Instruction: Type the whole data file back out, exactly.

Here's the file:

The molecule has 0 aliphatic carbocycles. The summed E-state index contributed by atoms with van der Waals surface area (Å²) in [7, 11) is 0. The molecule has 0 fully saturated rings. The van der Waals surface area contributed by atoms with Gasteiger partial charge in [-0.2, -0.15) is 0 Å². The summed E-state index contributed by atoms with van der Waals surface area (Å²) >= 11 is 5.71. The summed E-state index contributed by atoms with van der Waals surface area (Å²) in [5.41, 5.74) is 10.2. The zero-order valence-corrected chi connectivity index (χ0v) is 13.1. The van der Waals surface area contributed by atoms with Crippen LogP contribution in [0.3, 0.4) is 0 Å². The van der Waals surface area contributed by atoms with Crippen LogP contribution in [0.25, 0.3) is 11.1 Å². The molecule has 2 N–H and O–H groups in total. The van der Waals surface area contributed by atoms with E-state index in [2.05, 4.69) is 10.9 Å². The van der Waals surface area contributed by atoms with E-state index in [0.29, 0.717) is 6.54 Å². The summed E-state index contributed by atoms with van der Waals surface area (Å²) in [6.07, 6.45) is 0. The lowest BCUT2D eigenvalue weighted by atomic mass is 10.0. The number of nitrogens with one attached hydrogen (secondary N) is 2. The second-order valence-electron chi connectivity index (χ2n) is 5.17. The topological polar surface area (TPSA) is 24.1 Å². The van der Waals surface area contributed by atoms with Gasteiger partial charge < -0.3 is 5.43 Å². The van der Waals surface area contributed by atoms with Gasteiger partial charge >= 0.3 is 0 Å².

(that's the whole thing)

The molecule has 0 aliphatic carbocycles. The summed E-state index contributed by atoms with van der Waals surface area (Å²) in [7, 11) is 0. The molecule has 0 fully saturated rings. The van der Waals surface area contributed by atoms with Gasteiger partial charge in [-0.2, -0.15) is 0 Å². The summed E-state index contributed by atoms with van der Waals surface area (Å²) >= 11 is 5.71. The summed E-state index contributed by atoms with van der Waals surface area (Å²) in [5.41, 5.74) is 10.2. The zero-order valence-corrected chi connectivity index (χ0v) is 13.1. The van der Waals surface area contributed by atoms with Crippen LogP contribution in [0.3, 0.4) is 0 Å². The van der Waals surface area contributed by atoms with Crippen LogP contribution in [0.25, 0.3) is 11.1 Å². The molecule has 2 N–H and O–H groups in total. The van der Waals surface area contributed by atoms with E-state index in [2.05, 4.69) is 10.9 Å². The van der Waals surface area contributed by atoms with E-state index in [0.29, 0.717) is 6.54 Å². The summed E-state index contributed by atoms with van der Waals surface area (Å²) in [6.07, 6.45) is 0. The lowest BCUT2D eigenvalue weighted by atomic mass is 10.0. The number of nitrogens with one attached hydrogen (secondary N) is 2. The second-order valence-electron chi connectivity index (χ2n) is 5.17. The topological polar surface area (TPSA) is 24.1 Å². The van der Waals surface area contributed by atoms with Gasteiger partial charge < -0.3 is 5.43 Å². The van der Waals surface area contributed by atoms with Gasteiger partial charge >= 0.3 is 0 Å².